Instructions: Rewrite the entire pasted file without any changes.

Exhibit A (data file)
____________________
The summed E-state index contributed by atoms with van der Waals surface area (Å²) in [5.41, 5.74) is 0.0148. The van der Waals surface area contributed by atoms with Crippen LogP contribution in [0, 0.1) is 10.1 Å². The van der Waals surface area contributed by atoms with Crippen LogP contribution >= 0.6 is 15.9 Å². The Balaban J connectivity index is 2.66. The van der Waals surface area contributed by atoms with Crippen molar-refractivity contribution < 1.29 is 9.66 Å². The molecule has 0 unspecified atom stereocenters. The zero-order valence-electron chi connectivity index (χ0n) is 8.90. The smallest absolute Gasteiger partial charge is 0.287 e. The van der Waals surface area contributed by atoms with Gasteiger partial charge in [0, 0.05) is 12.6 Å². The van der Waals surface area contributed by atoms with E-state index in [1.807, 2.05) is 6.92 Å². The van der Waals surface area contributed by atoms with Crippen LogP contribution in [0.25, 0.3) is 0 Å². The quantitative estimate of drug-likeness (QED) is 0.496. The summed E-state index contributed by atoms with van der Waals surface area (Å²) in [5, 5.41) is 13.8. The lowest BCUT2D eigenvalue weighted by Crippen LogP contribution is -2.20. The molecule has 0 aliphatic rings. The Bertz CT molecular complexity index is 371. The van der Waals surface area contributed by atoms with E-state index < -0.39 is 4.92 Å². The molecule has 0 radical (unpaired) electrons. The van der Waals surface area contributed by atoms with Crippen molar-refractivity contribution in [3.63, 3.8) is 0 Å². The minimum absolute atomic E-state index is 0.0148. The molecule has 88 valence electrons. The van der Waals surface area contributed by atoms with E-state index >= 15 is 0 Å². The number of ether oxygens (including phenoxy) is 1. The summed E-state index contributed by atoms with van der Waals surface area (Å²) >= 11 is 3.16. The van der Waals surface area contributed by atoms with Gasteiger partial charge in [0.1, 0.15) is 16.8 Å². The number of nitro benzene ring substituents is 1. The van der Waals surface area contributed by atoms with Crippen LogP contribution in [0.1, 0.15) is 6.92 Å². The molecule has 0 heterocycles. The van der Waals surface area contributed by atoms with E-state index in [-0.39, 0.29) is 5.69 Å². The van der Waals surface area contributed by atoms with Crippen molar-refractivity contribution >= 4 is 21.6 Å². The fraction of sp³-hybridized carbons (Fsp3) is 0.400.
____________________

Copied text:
The summed E-state index contributed by atoms with van der Waals surface area (Å²) in [5.41, 5.74) is 0.0148. The van der Waals surface area contributed by atoms with Crippen LogP contribution in [0, 0.1) is 10.1 Å². The van der Waals surface area contributed by atoms with Crippen LogP contribution >= 0.6 is 15.9 Å². The Balaban J connectivity index is 2.66. The van der Waals surface area contributed by atoms with Crippen molar-refractivity contribution < 1.29 is 9.66 Å². The molecule has 0 unspecified atom stereocenters. The zero-order valence-electron chi connectivity index (χ0n) is 8.90. The smallest absolute Gasteiger partial charge is 0.287 e. The van der Waals surface area contributed by atoms with Gasteiger partial charge in [0, 0.05) is 12.6 Å². The van der Waals surface area contributed by atoms with E-state index in [1.807, 2.05) is 6.92 Å². The van der Waals surface area contributed by atoms with Crippen LogP contribution in [0.25, 0.3) is 0 Å². The quantitative estimate of drug-likeness (QED) is 0.496. The summed E-state index contributed by atoms with van der Waals surface area (Å²) in [5, 5.41) is 13.8. The lowest BCUT2D eigenvalue weighted by Crippen LogP contribution is -2.20. The molecule has 0 aliphatic rings. The Bertz CT molecular complexity index is 371. The van der Waals surface area contributed by atoms with E-state index < -0.39 is 4.92 Å². The molecule has 0 radical (unpaired) electrons. The van der Waals surface area contributed by atoms with Crippen molar-refractivity contribution in [3.63, 3.8) is 0 Å². The minimum absolute atomic E-state index is 0.0148. The molecule has 88 valence electrons. The van der Waals surface area contributed by atoms with E-state index >= 15 is 0 Å². The number of ether oxygens (including phenoxy) is 1. The summed E-state index contributed by atoms with van der Waals surface area (Å²) >= 11 is 3.16. The van der Waals surface area contributed by atoms with Gasteiger partial charge in [0.1, 0.15) is 16.8 Å². The number of nitro benzene ring substituents is 1. The van der Waals surface area contributed by atoms with Crippen LogP contribution in [0.1, 0.15) is 6.92 Å². The molecule has 0 heterocycles. The van der Waals surface area contributed by atoms with E-state index in [-0.39, 0.29) is 5.69 Å². The van der Waals surface area contributed by atoms with Crippen molar-refractivity contribution >= 4 is 21.6 Å². The fraction of sp³-hybridized carbons (Fsp3) is 0.400.